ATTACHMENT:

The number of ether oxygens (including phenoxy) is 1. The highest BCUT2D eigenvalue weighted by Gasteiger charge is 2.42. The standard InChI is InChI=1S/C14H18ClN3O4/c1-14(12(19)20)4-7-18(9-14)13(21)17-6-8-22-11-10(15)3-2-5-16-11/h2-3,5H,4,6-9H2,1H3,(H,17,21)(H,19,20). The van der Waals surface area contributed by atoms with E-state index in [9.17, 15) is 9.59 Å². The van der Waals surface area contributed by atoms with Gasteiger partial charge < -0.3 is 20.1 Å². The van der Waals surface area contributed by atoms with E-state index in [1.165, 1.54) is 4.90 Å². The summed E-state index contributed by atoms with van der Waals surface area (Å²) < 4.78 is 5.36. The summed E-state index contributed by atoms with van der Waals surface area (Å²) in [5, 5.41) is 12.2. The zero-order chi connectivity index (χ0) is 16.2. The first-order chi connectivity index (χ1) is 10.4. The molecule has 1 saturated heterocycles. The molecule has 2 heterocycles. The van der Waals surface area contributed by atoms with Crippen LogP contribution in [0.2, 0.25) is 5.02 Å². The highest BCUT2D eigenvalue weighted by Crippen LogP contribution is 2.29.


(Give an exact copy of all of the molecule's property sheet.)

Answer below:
The number of ether oxygens (including phenoxy) is 1. The highest BCUT2D eigenvalue weighted by Gasteiger charge is 2.42. The standard InChI is InChI=1S/C14H18ClN3O4/c1-14(12(19)20)4-7-18(9-14)13(21)17-6-8-22-11-10(15)3-2-5-16-11/h2-3,5H,4,6-9H2,1H3,(H,17,21)(H,19,20). The van der Waals surface area contributed by atoms with E-state index in [9.17, 15) is 9.59 Å². The van der Waals surface area contributed by atoms with Gasteiger partial charge < -0.3 is 20.1 Å². The van der Waals surface area contributed by atoms with E-state index in [1.165, 1.54) is 4.90 Å². The summed E-state index contributed by atoms with van der Waals surface area (Å²) < 4.78 is 5.36. The summed E-state index contributed by atoms with van der Waals surface area (Å²) in [5, 5.41) is 12.2. The zero-order chi connectivity index (χ0) is 16.2. The first-order chi connectivity index (χ1) is 10.4. The molecule has 1 saturated heterocycles. The molecule has 2 heterocycles. The van der Waals surface area contributed by atoms with Crippen LogP contribution in [0.2, 0.25) is 5.02 Å². The highest BCUT2D eigenvalue weighted by Crippen LogP contribution is 2.29.